En el nombre del Dios: que es Trinidad en unidad. Amen. 

Happy Epiphany! There’s something hopeful about celebrating a season of revelation after being neck-deep in the darkness of COVID this past year. The recent development of a vaccine gives us hope of an eventual reinstatement of hugs, parties, dinners out, and in-person worship.

There’s a sense of relief, of excitement, and expectation in the season of Epiphany. The language in this season is all about light and darkness. Darkness, for most of us, is where monsters hide under our beds; where danger lurks in the shadows; where evil lies in wait, and where we are most vulnerable.

This concept of light as good and dark as bad, when applied to people, however, affirms all kinds of un-Christian behavior, and we’ve been doing it long enough now to call it tradition, rather than what it is: racism. With the revelations about the truth of our structural and institutional racism this last year, there’s been talk on church social media about not using the language of light and dark this season, but I think that would be a mistake.

Perhaps instead, we can recover and apply the inherent goodness and beauty of darkness. Then the startling, transforming truth of the light has a proper context.

In the first chapter of Genesis, the creation story says, “the earth was a formless void and darkness covered the face of the deep…Then God spoke and there was light. And God separated the light from the darkness…and called the light Day and the darkness Night.” (Gen 1: 2-5) And you’ll remember later in that story, God called all that had been created not just good, but very good. That includes the darkness and the night.

It is by the design of God that a seed breaks its shell in the deep darkness of the soil and sprouts new life. It was in the darkness of the tomb that Jesus broke the power of death and gave us new life in him.

Darkness is the womb of God and in it, new life is created. It isn’t bad and we needn’t fear or avoid or judge it.

We need the darkness. We need to sleep, to rest and restore our bodies, and allow our minds to process the events of our lives in our dreams – where we also just might hear the voice of God if we open to the possibility.

So much of our culture: our music, literature, movies, even our churches, promote a binary perspective: rich-poor, black-white, good guy-bad-guy, saved-condemned. It’s a natural way for us to approach things. There’s a whole part of our brain whose function it is to do just that - to split everything into two categories. It helps us organize our world - what is safe and what isn’t, what is right and what is wrong, what is worthy of our attention and what isn’t.

The problem comes in when we judge - which Jesus said over and over again that we shouldn’t do when it comes to people. As believers, we also have a problem when rely on ourselves and our own judgment rather than on God’s.

Just for the fun of it, what if we could take sides in a light vs dark contest? What if we could put assign some to be on the light side, and others on the dark side? Then what if we judged those on the light side as good, and those on the dark side as bad? Literature and movies do this for us all the time, affirming the misguided habit of judging both by human measure.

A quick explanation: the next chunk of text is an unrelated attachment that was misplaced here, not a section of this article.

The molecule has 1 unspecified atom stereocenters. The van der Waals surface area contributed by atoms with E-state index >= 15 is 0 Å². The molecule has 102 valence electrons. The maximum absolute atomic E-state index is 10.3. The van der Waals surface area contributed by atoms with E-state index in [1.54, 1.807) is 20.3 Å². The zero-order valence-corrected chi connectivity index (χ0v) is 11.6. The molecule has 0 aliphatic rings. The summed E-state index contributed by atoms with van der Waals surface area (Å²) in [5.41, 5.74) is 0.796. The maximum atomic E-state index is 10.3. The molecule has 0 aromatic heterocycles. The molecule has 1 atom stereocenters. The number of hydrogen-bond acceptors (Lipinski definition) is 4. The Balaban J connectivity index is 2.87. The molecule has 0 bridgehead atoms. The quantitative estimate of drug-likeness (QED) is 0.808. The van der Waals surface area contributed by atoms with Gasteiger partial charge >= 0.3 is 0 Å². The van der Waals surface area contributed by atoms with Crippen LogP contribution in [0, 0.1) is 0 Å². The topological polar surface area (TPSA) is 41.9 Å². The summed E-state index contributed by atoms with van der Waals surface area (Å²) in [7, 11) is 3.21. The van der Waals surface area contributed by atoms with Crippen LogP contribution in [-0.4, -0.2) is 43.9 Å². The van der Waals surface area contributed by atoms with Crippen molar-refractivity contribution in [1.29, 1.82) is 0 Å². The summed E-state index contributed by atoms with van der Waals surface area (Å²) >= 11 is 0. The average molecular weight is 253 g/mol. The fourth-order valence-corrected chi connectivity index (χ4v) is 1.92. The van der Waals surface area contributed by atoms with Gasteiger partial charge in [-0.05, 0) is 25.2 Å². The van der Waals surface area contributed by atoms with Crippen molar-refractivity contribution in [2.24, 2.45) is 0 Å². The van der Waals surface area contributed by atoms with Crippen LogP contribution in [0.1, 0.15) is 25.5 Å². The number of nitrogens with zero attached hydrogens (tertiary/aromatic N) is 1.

It’s an easy step then, to justify killing all of those on the dark side because they are bad, right? Most religious wars, including our own Crusades, apply this faulty thinking.

So, what would happen if one side were to completely win? We all would be destroyed - literally and figuratively.

If the good light were to “win” and vanquish the bad darkness completely, our earth would overheat and burn. The unrelenting brightness would eventually blind us, and we’d lose our natural rhythms of sleep and wakefulness, which can lead to insanity and death. We need darkness, and we need to remember and embody how to love it and receive its treasure.

Thankfully, as we heard last week, the light shines in the darkness and the darkness did not overcome it. (Jn 1:5) The light is not the enemy of the dark. The two work together to reveal the glory of God, for it is in the darkness that the light shines.

In our time, we rarely experience true darkness anymore. Nightlights softly illumine our hallways, bathrooms, and nurseries. They make it easy for us to get to the bathroom at night without stubbing our toes, but, as Barbara Brown Taylor says, they steal from us the “treasure of the night.” That treasure, she says, is God. (Source: Learning to Walk in the Dark, by Barbara Brown Taylor)

Like the people Isaiah was writing about, we too have been through a period of great trial and difficulty. And like the people of Israel, we have been delivered, but our deliverance has placed new obstacles before us, obstacles we have to work together to overcome.

Epiphany reminds us of the importance of the cooperative reality of light and dark, each being beautiful and important to life. It also reminds us that God can and does lead us to the middle of nowhere, just as the star-gazers were led to the child Jesus, so that new life can be revealed.

Life glorifies God. New life is always the work of God and God reveals it to those of us willing to travel into the darkness to find it.